What’s next for the Student Choice Initiative? Downtown Legal Services’ perspective on court decision

U of T closes online portal, uncertain future for SCI

What’s next for the Student Choice Initiative? Downtown Legal Services’ perspective on court decision

On November 21, the Divisional Court of Ontario struck down the Student Choice Initiative (SCI), leaving postsecondary institutions and student associations uncertain about how to proceed. Downtown Legal Services (DLS) Executive Director Lisa Cirillo told The Varsity that any plans by the province to repeal the decision or introduce legislation will be difficult.

While stakeholder groups struggle to make sense of the future, U of T has removed its incidental fee opt-out portal online as it “evaluate[s] the technical impact of the Divisional Court’s decision,” wrote a university spokesperson. The Ministry of Colleges and Universities (MCU) wrote to The Varsity that it “is currently reviewing the decision.”

Background of the SCI

In January, the SCI was announced as a provincial mandate to Ontario universities and colleges that opt-out options be provided for certain incidental fees that were deemed “non-essential,” with the government outlining the criteria for mandatory fees. In May, the York Federation of Students (YFS) and the Canadian Federation of Students–Ontario (CFS–O) launched a legal challenge against the SCI, requesting that the court quash the initiative.

Following a court hearing in October, the Honourable Justices Harriet Sachs, David Corbett, and Lise Favreau ruled in favour of the YFS and the CFS–O, finding that the province was acting illegally by interfering in the relationship between postsecondary institutions and student associations.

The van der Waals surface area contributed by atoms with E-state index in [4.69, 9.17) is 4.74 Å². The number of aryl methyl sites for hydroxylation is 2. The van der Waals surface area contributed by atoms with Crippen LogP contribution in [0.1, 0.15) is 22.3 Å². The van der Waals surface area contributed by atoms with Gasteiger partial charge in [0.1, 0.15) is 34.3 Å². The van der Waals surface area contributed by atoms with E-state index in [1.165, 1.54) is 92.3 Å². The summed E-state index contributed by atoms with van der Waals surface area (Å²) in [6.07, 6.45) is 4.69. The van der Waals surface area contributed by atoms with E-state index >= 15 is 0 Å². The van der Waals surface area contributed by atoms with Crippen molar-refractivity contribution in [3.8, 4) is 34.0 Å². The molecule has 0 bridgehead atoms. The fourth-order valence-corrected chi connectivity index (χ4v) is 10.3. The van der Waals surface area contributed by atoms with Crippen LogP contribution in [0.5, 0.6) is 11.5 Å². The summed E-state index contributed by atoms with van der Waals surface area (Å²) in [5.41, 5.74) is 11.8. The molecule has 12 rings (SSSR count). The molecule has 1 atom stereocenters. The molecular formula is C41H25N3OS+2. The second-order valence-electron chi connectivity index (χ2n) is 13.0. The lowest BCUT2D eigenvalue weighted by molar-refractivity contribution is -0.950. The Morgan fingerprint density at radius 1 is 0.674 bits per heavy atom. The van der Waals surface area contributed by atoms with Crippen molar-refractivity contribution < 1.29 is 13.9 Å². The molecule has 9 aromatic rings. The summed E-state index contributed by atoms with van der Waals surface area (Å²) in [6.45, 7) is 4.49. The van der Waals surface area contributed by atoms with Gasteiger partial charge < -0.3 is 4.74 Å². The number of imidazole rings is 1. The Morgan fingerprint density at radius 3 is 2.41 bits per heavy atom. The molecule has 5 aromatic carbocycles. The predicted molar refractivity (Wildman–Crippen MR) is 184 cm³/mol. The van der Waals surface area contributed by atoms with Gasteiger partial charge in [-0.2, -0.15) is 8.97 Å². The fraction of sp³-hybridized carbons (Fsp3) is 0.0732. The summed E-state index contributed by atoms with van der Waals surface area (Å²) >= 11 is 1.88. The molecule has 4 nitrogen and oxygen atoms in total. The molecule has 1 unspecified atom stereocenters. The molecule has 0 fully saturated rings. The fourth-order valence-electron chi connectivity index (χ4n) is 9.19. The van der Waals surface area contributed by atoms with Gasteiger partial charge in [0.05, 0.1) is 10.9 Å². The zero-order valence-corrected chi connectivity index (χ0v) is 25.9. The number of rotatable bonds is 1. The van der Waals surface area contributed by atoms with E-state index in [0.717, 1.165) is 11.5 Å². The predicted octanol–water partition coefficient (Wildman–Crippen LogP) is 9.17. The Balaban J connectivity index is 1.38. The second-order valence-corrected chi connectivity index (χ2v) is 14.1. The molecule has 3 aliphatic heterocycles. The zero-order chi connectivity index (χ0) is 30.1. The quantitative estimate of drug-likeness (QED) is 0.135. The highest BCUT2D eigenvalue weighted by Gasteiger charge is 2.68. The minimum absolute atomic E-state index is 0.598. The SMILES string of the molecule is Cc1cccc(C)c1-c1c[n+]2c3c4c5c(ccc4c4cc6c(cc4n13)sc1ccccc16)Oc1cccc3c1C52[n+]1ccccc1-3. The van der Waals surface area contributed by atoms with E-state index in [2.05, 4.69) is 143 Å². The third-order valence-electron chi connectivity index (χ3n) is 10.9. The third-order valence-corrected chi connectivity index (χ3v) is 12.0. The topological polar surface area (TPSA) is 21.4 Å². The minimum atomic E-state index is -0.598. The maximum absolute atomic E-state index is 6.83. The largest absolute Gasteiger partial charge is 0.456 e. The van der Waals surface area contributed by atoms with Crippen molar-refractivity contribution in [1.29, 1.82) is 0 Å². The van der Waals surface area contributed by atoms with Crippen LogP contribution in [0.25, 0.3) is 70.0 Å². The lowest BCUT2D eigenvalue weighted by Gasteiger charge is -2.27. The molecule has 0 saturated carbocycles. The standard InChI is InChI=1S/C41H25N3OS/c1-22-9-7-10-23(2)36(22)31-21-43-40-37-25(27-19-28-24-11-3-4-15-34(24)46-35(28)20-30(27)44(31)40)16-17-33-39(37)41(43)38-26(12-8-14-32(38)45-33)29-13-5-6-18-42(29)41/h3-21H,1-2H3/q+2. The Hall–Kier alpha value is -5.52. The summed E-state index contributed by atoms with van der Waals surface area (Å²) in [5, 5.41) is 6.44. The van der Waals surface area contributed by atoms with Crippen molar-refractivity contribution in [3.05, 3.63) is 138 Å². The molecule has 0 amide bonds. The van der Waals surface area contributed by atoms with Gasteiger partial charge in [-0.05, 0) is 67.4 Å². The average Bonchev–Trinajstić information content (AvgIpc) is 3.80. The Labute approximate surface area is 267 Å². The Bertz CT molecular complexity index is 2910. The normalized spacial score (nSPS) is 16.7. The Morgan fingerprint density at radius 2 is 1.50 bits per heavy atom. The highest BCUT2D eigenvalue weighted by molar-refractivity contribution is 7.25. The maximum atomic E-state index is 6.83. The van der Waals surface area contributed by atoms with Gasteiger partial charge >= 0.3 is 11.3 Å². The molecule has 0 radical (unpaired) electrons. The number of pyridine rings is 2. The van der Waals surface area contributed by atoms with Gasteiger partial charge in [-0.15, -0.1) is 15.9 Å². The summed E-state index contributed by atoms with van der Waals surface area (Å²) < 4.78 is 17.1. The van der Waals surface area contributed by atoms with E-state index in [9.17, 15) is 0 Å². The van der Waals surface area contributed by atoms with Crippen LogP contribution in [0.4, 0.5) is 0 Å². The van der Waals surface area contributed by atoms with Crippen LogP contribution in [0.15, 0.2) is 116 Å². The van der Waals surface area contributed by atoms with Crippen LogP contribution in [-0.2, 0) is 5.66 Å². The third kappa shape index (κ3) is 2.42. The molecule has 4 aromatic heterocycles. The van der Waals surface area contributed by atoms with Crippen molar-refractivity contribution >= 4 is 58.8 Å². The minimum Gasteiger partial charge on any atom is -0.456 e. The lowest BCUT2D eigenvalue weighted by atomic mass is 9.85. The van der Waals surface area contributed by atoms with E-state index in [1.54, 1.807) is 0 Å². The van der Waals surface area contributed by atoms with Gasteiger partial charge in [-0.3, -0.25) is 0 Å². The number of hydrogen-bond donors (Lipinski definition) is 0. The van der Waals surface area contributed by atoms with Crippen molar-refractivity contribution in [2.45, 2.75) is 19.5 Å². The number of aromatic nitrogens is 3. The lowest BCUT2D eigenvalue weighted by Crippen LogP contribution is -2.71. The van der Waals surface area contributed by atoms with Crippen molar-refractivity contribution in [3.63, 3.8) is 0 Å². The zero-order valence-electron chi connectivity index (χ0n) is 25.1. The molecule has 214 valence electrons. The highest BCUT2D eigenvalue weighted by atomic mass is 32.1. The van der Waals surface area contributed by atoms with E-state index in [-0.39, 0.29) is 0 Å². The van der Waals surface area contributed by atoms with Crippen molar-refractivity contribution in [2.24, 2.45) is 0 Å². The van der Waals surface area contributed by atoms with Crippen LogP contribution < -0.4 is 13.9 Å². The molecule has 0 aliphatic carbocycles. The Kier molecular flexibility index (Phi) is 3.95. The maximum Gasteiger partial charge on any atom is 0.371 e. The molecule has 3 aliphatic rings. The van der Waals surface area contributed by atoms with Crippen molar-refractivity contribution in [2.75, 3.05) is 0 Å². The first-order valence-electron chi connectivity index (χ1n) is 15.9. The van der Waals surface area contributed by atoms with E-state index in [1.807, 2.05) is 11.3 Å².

Downtown Legal Services on the effects of decision

DLS is a legal aid clinic that is partially funded by student levies; it felt the effects of the SCI first hand. At its Annual General Meeting earlier this year, the University of Toronto Students’ Union announced that DLS had 19 per cent of students opt out of its fees.

Cirillo believes that while the government has the ability to appeal the decision or use the legislature to expand the powers of the province, the path ahead will be difficult for the province. “The court has laid out really firmly: this is the territory of universities and student unions within the universities, and we don’t believe that you can encroach on that.”

Recapping the court’s decision and the arguments presented by both sides, Cirillo said: “The court granted the application on the basis of the first [argument], they said that these directives were illegal and inconsistent with the legislative schemes… And they found they didn’t have to go to the other two arguments because they could decide the case on the basis of the first one.”

“The government had no legal basis to issue this directive, but I think it leaves us in such an interesting place because the universities and colleges had to comply,” Cirillo said. “[But] they’ve all created this enormous new electronic registration infrastructure that provides opportunities to opt out.”

On what quashing the directive will entail, Cirillo says that universities, independent from the government, could continue to open their opt-out portals, but whether that would be the case is up to the institutions themselves.